Hermès Fall 2011 Show Review
Looks from the Hermès Fall 2011 collection
ACCESSORIES: Caps, block-heeled ankle boots, simple envelope clutches—in leather, leather, leather
OVERALL TAKEAWAY: An assured opening romp through Hermès’s archives and ateliers—but Christopher Lemaire’s signature needs to be stronger.
Christopher Lemaire came to Hermès not from haute couture but from sportswear. That marked the first difference between Jean Paul Gaultier’s offerings for the house and Lemaire’s opening collection.
The venue signaled a change too—a shift from the thousand-seater where Gaultier pinged tennis balls into the audience and offered a four-strong dressage team to a small-scale show inside Hermès’s latest Parisian store. Lemaire was going for craft rather than cameras.
The opening outfits immediately set the tone: quiet, refined, reflective even. There’s a lot going on chez Hermès, with designer shake-ups and the Wolf in Cashmere (Bernard Arnault, as he’s being called these days) looming on the horizon. Maybe that’s where the bird of prey perched on a wrist came from, or the quiver of leather arrows. The latter, of course, could just be an excuse for Lemaire to show off the skills of the unparalleled Hermès artisans.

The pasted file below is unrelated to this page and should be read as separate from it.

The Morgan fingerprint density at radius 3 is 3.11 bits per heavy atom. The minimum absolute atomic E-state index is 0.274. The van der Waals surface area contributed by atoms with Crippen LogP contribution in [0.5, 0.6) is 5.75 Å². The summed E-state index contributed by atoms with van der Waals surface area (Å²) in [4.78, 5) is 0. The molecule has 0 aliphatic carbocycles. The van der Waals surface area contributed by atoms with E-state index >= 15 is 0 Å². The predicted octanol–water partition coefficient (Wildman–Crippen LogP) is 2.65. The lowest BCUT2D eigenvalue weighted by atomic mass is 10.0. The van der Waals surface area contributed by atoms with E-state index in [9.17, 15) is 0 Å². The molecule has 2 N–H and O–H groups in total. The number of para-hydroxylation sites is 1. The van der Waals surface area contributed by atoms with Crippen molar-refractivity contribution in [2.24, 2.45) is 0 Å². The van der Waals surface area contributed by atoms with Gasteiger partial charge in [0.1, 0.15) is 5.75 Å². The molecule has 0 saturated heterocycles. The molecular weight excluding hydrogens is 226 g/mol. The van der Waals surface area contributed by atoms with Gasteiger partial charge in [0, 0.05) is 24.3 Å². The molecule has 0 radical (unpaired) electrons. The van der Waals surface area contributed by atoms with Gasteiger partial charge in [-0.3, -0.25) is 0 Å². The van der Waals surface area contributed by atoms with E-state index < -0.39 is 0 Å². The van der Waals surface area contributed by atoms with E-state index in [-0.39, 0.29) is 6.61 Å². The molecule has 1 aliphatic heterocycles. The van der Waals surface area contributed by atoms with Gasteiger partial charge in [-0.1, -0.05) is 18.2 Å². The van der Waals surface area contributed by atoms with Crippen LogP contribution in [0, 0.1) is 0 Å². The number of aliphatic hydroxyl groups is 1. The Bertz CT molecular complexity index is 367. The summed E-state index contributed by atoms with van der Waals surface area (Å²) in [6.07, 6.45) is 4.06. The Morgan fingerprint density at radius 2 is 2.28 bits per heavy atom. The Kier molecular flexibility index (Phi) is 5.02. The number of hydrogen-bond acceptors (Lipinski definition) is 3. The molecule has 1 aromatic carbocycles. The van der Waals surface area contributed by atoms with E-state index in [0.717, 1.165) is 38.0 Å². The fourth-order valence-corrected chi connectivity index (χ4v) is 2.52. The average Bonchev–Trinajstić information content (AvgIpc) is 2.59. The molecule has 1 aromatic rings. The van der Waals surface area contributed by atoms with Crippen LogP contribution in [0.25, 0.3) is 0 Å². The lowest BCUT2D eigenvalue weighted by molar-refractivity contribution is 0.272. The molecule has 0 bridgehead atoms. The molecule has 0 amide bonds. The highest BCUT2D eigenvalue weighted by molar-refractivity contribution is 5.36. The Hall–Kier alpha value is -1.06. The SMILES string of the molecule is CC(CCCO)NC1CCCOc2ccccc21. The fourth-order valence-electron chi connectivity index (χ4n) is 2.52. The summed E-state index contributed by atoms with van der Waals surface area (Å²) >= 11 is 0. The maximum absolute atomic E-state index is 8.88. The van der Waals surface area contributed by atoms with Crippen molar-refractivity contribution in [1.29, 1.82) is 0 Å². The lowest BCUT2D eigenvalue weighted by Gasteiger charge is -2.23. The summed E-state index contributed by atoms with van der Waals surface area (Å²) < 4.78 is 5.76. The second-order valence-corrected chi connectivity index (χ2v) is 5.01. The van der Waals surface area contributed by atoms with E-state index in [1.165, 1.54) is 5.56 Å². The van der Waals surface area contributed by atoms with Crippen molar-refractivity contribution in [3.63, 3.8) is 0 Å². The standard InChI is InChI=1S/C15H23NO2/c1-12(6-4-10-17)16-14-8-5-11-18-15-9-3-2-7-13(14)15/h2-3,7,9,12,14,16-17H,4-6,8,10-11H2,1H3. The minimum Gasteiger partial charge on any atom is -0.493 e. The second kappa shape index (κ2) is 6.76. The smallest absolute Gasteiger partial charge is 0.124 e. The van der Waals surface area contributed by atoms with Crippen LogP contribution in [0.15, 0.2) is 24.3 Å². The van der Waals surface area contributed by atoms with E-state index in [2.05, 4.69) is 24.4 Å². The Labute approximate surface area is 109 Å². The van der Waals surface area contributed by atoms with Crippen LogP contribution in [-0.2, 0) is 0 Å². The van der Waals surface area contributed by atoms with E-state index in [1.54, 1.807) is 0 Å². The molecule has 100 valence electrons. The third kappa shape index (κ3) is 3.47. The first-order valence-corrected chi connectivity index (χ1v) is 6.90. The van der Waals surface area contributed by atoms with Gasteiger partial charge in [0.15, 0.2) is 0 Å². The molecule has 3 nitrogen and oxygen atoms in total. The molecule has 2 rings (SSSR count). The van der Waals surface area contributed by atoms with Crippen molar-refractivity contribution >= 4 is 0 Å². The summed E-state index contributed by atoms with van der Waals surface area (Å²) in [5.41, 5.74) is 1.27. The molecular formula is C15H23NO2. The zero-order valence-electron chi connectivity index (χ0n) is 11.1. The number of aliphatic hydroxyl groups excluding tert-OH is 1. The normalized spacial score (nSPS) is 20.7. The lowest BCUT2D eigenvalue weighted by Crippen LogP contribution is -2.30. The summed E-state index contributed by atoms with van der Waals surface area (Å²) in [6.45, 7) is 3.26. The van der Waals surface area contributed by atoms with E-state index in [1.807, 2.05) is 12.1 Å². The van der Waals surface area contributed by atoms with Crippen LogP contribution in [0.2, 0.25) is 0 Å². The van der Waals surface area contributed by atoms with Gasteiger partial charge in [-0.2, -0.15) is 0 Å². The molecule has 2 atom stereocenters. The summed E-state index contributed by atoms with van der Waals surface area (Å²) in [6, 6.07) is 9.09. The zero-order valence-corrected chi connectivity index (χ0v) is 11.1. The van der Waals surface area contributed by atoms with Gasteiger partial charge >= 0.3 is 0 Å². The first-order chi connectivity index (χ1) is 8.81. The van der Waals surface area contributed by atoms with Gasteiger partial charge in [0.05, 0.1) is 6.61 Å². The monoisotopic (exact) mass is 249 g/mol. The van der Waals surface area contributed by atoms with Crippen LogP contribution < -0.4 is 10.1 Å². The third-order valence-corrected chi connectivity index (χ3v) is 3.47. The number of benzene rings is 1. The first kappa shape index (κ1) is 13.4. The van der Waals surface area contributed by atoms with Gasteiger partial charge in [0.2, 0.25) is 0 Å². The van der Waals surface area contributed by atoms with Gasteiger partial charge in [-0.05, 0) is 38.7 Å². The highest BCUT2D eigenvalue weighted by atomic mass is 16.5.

Barring a few of those flashes of wit, and some rather garish scarf prints, Lemaire stuck to the clean sportswear that marked his Lacoste offerings, albeit now reinterpreted in hyper-luxe materials and lashings of leather.
If there’s a criticism to be leveled, it’s perhaps that Lemaire was influenced a little too much by Hermès’s ’80s antecedents: the shoulder-padded trenchcoats trimmed in leather would be fine as a jokey aside on other catwalks, but the last thing 60-something Hermès clients who originally bought these clothes when they were 40-something Hermès clients want to be reminded of is the 25 years that have elapsed.
But there will always be an eternal, endless and ageless chic in Lemaire’s leather trenchcoats, smoking jackets, and minimal clutches. Indeed, you can imagine sporting those 20 years from now.